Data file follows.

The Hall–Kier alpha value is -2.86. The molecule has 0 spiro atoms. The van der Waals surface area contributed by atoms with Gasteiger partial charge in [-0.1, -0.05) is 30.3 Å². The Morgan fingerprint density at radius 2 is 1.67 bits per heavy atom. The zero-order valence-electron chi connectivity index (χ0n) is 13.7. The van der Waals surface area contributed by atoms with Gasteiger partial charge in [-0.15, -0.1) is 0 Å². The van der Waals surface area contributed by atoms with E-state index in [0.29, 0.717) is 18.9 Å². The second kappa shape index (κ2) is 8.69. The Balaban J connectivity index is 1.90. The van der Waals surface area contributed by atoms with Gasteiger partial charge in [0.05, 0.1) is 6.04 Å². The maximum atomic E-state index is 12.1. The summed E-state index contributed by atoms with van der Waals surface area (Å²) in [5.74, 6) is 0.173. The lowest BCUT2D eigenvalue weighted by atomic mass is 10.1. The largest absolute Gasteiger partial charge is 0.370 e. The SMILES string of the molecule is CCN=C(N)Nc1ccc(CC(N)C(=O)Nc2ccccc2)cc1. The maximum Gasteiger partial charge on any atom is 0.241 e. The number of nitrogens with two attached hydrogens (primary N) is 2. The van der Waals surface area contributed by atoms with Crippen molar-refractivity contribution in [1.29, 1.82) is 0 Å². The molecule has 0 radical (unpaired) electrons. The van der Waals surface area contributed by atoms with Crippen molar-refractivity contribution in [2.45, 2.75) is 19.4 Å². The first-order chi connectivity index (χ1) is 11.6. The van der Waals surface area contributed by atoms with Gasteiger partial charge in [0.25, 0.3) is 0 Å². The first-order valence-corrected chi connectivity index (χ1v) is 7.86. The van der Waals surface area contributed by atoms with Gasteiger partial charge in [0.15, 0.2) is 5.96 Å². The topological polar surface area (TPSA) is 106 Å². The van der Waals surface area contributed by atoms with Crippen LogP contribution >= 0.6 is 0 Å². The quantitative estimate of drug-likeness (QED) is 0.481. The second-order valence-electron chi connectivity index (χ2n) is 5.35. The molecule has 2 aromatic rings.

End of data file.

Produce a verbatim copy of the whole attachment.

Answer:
The Hall–Kier alpha value is -2.86. The molecule has 0 spiro atoms. The van der Waals surface area contributed by atoms with Gasteiger partial charge in [-0.1, -0.05) is 30.3 Å². The Morgan fingerprint density at radius 2 is 1.67 bits per heavy atom. The zero-order valence-electron chi connectivity index (χ0n) is 13.7. The van der Waals surface area contributed by atoms with Gasteiger partial charge in [-0.15, -0.1) is 0 Å². The van der Waals surface area contributed by atoms with E-state index in [0.29, 0.717) is 18.9 Å². The second kappa shape index (κ2) is 8.69. The Balaban J connectivity index is 1.90. The van der Waals surface area contributed by atoms with Gasteiger partial charge in [0.05, 0.1) is 6.04 Å². The maximum atomic E-state index is 12.1. The summed E-state index contributed by atoms with van der Waals surface area (Å²) in [5.74, 6) is 0.173. The lowest BCUT2D eigenvalue weighted by atomic mass is 10.1. The largest absolute Gasteiger partial charge is 0.370 e. The SMILES string of the molecule is CCN=C(N)Nc1ccc(CC(N)C(=O)Nc2ccccc2)cc1. The maximum Gasteiger partial charge on any atom is 0.241 e. The number of nitrogens with two attached hydrogens (primary N) is 2. The van der Waals surface area contributed by atoms with Crippen molar-refractivity contribution in [1.29, 1.82) is 0 Å². The molecule has 0 radical (unpaired) electrons. The van der Waals surface area contributed by atoms with Crippen molar-refractivity contribution in [2.45, 2.75) is 19.4 Å². The first-order chi connectivity index (χ1) is 11.6. The van der Waals surface area contributed by atoms with Gasteiger partial charge in [0.25, 0.3) is 0 Å². The first-order valence-corrected chi connectivity index (χ1v) is 7.86. The van der Waals surface area contributed by atoms with Gasteiger partial charge in [0.15, 0.2) is 5.96 Å². The topological polar surface area (TPSA) is 106 Å². The van der Waals surface area contributed by atoms with Crippen LogP contribution >= 0.6 is 0 Å². The quantitative estimate of drug-likeness (QED) is 0.481. The second-order valence-electron chi connectivity index (χ2n) is 5.35. The molecule has 2 aromatic rings.